It’s 1903. Queen Victoria is still on the throne, a malevolent, semi-human presence powered by a clockwork heart and obsessed with control and power. But a more immediate danger stalks the streets with murderous intent and no concept of mercy. Sir Maurice Newbury and his companion Veronica Hobbes are drawn into a morass of deadly deceit that will test their loyalties and courage.
The book starts at the end of the story, with Veronica cautiously exploring a musty room full of ticking clocks. It’s a fool’s errand, and Hobbes knows the risk she takes going there alone, but even she’s not prepared for the woman with ‘terrifying black eyes’ that confronts her. In a heartbeat Hobbes is bested, and Newbury arrives just a moment too late to save her from her fate.
From the second chapter the narrative moves back one month, and the story begins again to show how it all led to that moment. Sir Charles Bainbridge, Chief Inspector at Scotland Yard, is investigating a series of brutal murders. The victims are all seemingly unrelated but all met their end in a violent and bloody way, with their chests ripped open and their hearts removed. Bainbridge calls in his old comrade Newbury to try and find out the who and why of the latest slaughter to hit London. Newbury is not on his best form. In his attempts to help and heal Veronica’s sister Amelia he is hitting the absinthe and opium hard, and delving deep into the black arts. Amelia’s story stems from a previous book, but enough background is given here to understand what is going on. What is abundantly clear is that Newbury would do anything for Hobbes.
As the story moves along suspects emerge, and who to trust becomes a key issue. Prince Albert pays a house call on Newbury to implicate those damnable foreign agents of the Kaiser; the Queen suspects the newly formed Secret Service; Veronica has her doubts about Bainbridge’s friend the Professor Archibald Angelchrist; and the Cabal of the Horned Beast are making a nuisance of themselves too. Visions trouble Newbury, and the name The Executioner strikes fear into the hearts of those that hear it. Treachery swirls around the city like fog. At the same time as the plot is unravelling a second story is being told of a twisted, torturous and tragic history. This is as sad as it is chilling.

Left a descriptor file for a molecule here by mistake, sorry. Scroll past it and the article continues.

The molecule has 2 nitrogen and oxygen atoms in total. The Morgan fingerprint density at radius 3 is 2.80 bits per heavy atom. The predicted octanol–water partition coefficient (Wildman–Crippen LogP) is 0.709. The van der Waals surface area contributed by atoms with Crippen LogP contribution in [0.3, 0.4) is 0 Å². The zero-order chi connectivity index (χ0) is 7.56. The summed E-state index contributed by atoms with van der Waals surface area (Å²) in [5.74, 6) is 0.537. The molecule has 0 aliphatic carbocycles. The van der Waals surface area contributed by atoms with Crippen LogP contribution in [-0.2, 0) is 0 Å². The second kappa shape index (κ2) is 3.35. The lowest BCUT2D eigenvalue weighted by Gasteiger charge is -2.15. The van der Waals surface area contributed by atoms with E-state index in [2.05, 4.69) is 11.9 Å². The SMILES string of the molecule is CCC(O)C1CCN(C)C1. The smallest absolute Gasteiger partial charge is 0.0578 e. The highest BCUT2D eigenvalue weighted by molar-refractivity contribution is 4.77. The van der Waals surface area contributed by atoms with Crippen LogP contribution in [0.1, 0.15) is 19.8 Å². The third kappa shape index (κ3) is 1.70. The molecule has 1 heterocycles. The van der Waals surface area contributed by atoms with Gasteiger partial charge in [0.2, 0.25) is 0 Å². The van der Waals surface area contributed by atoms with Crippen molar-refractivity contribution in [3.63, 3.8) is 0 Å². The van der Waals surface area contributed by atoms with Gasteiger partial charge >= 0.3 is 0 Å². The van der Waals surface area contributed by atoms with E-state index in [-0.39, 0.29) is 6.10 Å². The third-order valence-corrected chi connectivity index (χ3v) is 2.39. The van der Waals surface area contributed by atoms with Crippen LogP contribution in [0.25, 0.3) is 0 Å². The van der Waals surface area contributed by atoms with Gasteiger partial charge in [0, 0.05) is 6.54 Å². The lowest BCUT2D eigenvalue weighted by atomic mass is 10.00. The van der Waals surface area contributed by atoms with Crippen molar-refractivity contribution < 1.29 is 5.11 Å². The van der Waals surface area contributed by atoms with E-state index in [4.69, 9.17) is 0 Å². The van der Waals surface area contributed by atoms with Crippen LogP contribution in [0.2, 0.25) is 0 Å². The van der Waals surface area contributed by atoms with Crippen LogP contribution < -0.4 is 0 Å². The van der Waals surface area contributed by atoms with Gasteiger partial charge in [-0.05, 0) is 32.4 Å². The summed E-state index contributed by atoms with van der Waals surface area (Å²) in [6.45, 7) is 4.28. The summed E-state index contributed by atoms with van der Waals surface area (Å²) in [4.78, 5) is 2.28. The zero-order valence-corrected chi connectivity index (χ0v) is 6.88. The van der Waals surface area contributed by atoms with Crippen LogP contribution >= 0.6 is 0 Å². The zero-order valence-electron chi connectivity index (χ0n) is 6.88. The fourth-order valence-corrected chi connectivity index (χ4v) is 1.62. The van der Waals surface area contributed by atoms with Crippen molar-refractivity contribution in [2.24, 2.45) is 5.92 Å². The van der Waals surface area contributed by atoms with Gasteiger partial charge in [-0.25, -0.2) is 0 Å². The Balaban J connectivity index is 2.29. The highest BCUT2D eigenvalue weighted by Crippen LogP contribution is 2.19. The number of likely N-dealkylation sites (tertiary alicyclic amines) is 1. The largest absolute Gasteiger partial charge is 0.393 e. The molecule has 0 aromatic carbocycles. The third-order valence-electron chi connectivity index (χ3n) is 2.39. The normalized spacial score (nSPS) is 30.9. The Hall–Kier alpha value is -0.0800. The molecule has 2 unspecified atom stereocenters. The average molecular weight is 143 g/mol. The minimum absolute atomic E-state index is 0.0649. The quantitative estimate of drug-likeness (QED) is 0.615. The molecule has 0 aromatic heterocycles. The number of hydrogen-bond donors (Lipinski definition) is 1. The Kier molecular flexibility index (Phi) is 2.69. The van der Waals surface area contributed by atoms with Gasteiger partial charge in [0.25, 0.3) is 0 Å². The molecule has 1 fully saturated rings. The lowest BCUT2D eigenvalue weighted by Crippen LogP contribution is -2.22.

I was completely into the story the whole way through. I loved the characters and their interactions, and I was not sure who to trust as they all have their own agendas. I liked the names too, Archibald Angelchrist has a bit of sinister edge to it, despite (or because of) the heavenly overtones. The Cabal of the Horned Beast is great, as is the travelling exhibition – Urquart’s Monstrous Menageries and Mechanical Wonders. On show in the Crystal Palace this is home to some deeply disturbing attractions and a huge confrontation. Hobbes gets to demonstrate what tough stuff she’s made of here. The writing is pacey and really rather good. I thought it flowed well so it was easy to get into and the important bits I needed to know from previous books were handled deftly. The steampunk elements are totally integrated so it is a natural part of the story rather than ever being an add-on. I read it during a couple of slow train journeys and it made the time whizz pass.
Thanks to Titan Books for sending me a copy to review, I'm adding the series to my favourites list! The Executioner's Heart is available now in Paperback.